February 11th, 2009


[links] Links salad likes its sugar with coffee and cream

Last day to put an entry into the new Green Amazon ] ARC contest [ jlake.com | LiveJournal ] — And yes, there will be goodies for the person whose nominee wins.

HEMA — Click on this link, then just watch a moment. With the sound on. Some funny meta-art. (Thanks to garyomaha.)

Raising the world's IQ — Mmm, salt. (Thanks to sheelangig.)

1st deep sea observatory looks at climate change — (Thanks to lt260.)

Crunching the Data for the Tree of Life — Some cool bioscience stuff here. (Thanks to my dad.)

361 Civilizations in the Galaxy? — More Drake Equation awesomeness from Centauri Dreams.

A Man of His Words — An old link to Lakoff on framing, but still very apropos. (Thanks to danjite.)

?otD: How does Mario C. like to keep it?

Body movement: 40 minute stationary bike ride
This morning's weigh-in: 220.6
Currently reading: The Confidence-Man: His Masquerade by Herman Melville

Originally published at jlake.com.


[process] Learning from The Beast

Still thinking quite heavily over the experience of working on this just-completed draft of The Heart of the Beast. I've commented several times in recent weeks on the process working with a detailed, complex outline; something which is absolutely outside of my prior experience.

I've always said that my writing comes from deep within. That's especially true of some of the work which I consider to be among my best. A classic example of "unconscious competence," except that I seem to have skipped the stage of conscious competence to get there. With this work, I feel like I'm explicitly using some of the key tools of a novelist's art with some deliberate precision and direction for the first time.

To render a specific example, I've never thought much about scene order or function within a plot, especially not when I'm drafting. I'm perfectly capable of articulating those concerns on revision or critique, but drafting has always felt like a black box activity to me. And I've become reasonably good at it over time, in a black box way.

Working with this detailed outline has enabled me to visualize the novel's structure in much finer grained detail than I have normally (or possibly ever) done before. That in turn has meant that even while I was drafting, I was able to make choices about when certain scenes needed to fall, or where they needed to be moved to; and how other scenes needed to be added in to bring certain plot points or character transitions to the reader's attention at the right moment in the flow of the text.

This sense of conscious control is something I've actively rejected in the past as being interference with my process. I'm acquiring an understanding of the power of the outlining technique which will probably take me quite sometime to internalize back to an unconsciously competent tool, but I'm pleased as punch to be doing even this.

All the above will seem to be originating from the "Sky is Blue" department to some of you reading this, but this is my journey. I love it when I discover new territory

Originally published at jlake.com.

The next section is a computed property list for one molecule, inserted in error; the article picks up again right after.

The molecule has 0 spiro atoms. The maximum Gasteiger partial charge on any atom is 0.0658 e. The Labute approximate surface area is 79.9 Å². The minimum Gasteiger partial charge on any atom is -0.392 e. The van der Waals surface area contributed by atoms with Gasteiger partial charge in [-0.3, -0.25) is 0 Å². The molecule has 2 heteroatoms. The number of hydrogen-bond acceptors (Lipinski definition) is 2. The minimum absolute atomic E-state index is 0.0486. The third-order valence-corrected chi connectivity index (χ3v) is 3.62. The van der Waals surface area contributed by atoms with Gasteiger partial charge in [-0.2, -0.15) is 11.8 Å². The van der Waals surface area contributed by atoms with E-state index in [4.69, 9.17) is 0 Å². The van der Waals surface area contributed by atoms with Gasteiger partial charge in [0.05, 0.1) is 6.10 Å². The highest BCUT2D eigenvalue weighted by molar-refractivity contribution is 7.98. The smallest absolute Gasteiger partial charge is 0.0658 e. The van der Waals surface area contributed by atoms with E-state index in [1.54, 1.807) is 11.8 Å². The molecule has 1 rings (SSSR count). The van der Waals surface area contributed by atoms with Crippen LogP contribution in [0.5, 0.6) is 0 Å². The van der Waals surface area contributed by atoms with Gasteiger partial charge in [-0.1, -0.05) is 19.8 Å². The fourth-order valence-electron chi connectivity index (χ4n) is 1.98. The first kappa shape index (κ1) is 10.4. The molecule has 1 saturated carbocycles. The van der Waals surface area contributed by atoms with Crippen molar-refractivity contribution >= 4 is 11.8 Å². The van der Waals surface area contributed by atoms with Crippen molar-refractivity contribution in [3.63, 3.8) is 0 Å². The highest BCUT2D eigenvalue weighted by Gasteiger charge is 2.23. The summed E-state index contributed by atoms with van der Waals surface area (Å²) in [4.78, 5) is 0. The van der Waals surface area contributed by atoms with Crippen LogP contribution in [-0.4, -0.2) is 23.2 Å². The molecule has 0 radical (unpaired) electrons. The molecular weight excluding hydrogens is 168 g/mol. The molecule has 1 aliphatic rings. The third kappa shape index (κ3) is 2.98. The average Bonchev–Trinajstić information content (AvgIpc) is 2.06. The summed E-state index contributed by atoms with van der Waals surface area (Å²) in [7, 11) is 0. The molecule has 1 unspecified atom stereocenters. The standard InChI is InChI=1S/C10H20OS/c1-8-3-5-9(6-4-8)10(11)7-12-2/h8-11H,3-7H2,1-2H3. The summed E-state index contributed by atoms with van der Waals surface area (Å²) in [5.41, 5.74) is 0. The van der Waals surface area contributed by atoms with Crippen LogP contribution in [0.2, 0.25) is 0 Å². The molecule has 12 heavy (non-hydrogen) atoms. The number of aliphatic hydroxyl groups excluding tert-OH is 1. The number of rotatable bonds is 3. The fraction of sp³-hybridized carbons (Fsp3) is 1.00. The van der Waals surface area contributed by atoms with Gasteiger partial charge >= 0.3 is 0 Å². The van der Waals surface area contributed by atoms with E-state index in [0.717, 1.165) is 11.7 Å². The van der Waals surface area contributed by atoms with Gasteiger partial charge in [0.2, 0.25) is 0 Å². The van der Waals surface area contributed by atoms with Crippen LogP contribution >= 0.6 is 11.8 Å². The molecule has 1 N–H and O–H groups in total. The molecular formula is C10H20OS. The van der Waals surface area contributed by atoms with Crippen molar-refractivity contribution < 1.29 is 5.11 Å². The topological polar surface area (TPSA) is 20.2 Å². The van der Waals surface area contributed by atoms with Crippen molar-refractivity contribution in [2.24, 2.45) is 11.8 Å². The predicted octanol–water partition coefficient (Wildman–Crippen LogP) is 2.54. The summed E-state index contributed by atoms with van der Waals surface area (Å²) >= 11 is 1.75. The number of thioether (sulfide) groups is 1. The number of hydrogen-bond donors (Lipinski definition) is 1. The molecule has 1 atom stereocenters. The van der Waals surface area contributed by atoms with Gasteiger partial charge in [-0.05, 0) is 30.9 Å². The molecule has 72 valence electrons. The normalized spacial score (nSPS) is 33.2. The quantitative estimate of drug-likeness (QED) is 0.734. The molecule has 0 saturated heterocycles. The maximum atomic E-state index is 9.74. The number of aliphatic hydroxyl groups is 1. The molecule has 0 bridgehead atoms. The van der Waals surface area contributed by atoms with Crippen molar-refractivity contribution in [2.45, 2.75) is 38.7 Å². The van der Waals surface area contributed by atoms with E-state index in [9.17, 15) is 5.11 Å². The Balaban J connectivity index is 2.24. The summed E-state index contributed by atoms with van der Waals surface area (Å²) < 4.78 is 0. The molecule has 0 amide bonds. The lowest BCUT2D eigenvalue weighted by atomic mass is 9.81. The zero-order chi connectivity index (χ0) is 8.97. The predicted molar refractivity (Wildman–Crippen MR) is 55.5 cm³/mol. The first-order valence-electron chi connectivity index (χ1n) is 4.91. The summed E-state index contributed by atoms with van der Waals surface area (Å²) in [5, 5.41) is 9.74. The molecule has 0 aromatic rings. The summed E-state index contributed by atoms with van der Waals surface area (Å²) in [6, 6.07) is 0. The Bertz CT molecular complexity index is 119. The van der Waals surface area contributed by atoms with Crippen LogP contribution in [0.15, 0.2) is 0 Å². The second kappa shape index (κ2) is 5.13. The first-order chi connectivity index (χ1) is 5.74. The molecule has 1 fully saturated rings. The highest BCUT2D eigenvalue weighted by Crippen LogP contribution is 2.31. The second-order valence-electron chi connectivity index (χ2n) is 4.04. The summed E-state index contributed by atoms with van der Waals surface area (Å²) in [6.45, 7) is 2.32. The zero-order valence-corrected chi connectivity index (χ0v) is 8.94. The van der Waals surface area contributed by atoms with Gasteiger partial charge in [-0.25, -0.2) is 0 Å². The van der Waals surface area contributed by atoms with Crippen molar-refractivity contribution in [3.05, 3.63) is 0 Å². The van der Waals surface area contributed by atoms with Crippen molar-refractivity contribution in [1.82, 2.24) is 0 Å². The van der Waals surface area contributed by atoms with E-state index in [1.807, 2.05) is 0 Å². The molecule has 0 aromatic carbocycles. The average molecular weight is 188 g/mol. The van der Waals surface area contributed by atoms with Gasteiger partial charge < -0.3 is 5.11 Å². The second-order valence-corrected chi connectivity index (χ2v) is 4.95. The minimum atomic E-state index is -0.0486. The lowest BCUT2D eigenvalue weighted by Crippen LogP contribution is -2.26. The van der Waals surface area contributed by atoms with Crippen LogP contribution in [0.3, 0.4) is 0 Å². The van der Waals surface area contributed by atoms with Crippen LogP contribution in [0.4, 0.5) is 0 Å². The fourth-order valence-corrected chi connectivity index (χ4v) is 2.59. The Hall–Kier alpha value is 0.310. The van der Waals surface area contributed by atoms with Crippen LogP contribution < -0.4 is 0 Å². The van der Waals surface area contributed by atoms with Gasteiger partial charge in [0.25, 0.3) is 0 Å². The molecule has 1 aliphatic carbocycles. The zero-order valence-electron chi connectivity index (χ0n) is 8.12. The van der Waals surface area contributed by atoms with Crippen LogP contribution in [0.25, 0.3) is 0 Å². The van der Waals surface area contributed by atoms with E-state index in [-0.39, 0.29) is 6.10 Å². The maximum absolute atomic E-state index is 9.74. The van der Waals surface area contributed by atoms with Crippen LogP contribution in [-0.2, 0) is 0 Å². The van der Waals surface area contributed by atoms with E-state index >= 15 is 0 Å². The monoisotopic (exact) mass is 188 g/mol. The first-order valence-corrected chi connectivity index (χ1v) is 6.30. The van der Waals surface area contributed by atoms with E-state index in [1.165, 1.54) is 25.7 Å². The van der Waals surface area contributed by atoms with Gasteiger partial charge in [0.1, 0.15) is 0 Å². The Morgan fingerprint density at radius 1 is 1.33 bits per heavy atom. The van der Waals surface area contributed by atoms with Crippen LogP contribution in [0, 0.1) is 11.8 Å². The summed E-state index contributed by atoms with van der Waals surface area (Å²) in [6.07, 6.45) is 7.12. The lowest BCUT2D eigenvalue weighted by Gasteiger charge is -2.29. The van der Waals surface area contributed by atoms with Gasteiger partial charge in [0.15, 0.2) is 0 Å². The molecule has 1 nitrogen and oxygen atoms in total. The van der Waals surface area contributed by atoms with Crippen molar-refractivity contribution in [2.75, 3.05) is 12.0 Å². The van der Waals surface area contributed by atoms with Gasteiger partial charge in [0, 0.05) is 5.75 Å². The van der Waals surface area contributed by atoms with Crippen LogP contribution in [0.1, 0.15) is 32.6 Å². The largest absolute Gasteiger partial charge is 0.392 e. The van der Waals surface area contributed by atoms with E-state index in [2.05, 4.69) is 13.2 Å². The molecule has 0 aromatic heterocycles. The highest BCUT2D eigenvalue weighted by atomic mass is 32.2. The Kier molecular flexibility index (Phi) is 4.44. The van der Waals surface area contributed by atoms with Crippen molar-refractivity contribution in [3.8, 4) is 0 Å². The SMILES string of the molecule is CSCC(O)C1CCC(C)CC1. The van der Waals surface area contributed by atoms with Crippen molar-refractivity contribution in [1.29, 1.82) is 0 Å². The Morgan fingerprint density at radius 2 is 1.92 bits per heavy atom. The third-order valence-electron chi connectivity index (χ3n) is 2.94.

[child] Wisdom (or not) of the Child

Just now as she was reading to me, her book contained sentence, "Alice had named the pig she talked to, and now the man who owned it couldn't butcher it." Under her breath, the_child muttered, "I don't see why not."

And this morning she announced to me that last night she had punched herself in the face repeatedly to knock out a loose tooth.

That's my kid... way tougher than me.

Originally published at jlake.com.


[writing] What drafting a book does to my life

First drafting a novel for me is always a bit of a sprint. Last spring, Green was about 200,000 words in 35 days. Last fall, Tourbillon was about 200,000 words in 51 days (I was being a slacker on that one). Just now, Heart of the Beast was 40,500 words in nine days, once I got to straight drafting, plus the eleven previous days of revision and bridge writing on Jeff's draft. Not quite the long-haul sprint (so to speak) of the other books, but if you do the math, a comparable pace. (And we shan't speak of what Sunspin is likely to be...)

When I come off of one these writing jags, it feels rather like running up the stairs and not realizing you've made it to the top. I look around the house and discover a bleeding mess. I look in the mirror and discover that my beard has advanced beyond the razor-wired Maginot line of my indifferent maintenance. I wonder why the laundry hasn't been done, then remember that a) I live alone; and b) I haven't been doing the laundry.

My IRL friends will tell you how distracted and generally unfocused, even inattentive, I become when I'm in manuscript mode. A book sort of eats my brain, and that's almost the most fun I can have. But as all good things must come to an end, eventually I must recover equilibrium.

So tonight's writing activities consisted of a bunch of house-cleaning and maintenance of various sorts, along with Con prep, packing and whatnot. Given that I'm leaving town tomorrow for nine days, this seems like as good a time as any, because I'd sure hate to come back to this mess.

Originally published at jlake.com.